Looking back now, I realize how desperate I was to just settle into my new life as a mom.

But I was grasping for something that didn't exist yet. Having a newborn is not the same thing as "your new life as a mom." The newborn phase is one long transition.

It's like moving across the country, the kind of move where you need to take a week to drive your U-haul to your new home. You want to know what your new life will be like. You want to know where your new favorite grocery store will be, and where your new neighborhood coffee shop is, and what parks you'll like the best. But you simply cannot discover those things until you get there.

You can't panic on Day 2 of your drive because you don't know where that coffee shop is. All you can do is keep driving.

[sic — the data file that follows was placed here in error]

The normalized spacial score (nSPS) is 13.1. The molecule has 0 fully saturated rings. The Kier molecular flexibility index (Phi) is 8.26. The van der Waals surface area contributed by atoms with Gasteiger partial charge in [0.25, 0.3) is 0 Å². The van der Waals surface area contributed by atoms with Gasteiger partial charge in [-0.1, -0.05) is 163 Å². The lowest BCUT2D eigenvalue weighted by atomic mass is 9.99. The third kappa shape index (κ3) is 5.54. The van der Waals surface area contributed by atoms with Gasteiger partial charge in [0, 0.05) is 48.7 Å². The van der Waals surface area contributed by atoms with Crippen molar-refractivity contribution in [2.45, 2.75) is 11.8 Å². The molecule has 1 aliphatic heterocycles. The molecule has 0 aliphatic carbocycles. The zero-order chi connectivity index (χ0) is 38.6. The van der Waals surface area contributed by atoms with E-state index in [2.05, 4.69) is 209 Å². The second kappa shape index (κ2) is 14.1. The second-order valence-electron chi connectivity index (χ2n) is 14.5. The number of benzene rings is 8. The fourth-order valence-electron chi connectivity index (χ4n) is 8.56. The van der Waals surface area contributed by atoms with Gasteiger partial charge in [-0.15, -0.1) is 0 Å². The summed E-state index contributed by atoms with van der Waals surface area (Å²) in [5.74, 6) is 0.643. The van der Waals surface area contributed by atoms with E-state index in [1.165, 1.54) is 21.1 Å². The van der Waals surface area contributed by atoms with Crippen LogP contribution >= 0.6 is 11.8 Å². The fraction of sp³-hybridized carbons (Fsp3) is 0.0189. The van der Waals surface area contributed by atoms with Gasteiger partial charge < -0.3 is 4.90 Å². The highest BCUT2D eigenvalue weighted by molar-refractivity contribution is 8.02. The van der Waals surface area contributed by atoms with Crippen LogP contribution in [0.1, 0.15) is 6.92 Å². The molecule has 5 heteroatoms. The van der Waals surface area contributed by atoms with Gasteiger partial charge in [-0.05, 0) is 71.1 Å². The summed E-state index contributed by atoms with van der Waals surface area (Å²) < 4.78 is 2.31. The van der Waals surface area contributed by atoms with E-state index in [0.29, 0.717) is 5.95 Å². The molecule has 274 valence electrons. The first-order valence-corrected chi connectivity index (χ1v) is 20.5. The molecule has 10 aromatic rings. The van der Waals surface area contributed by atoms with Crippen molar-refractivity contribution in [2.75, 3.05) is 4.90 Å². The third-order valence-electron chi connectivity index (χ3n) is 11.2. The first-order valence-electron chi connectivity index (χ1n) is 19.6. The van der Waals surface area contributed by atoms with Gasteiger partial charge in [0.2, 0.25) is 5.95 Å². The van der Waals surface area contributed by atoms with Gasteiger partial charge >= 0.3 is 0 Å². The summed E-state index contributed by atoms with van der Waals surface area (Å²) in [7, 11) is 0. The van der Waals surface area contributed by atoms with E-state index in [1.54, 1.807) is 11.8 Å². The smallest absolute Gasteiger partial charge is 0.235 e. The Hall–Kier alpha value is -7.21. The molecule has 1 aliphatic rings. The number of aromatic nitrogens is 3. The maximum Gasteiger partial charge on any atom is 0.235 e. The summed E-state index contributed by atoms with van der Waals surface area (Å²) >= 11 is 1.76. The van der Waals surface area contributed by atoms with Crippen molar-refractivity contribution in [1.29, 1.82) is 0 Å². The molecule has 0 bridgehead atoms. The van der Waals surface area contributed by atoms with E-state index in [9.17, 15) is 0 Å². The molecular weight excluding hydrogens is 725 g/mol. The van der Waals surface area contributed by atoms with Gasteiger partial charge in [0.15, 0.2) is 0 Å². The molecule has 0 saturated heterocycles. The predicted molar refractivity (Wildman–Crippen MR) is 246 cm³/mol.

But I was panicked in Week 2 of motherhood, because I didn't understand what the rest of my life as a mom would look like.

I didn't realize that the newborn phase was, well, really just a phase. Hazy but ultimately short. I didn't understand that I was in a time of transition. I thought I was already "there," but I'd only just begun my journey into motherhood. All I needed to do was keep going.

Thoughts on a Year of Creative Habits, 7+ months in

It's August, so I'm well over half-way into my first Year of Creative Habits: a goal I set for myself to draw (or paint) every day in 2016. Seems like I should share an update! (I updated before in January and February, so it's been a while!)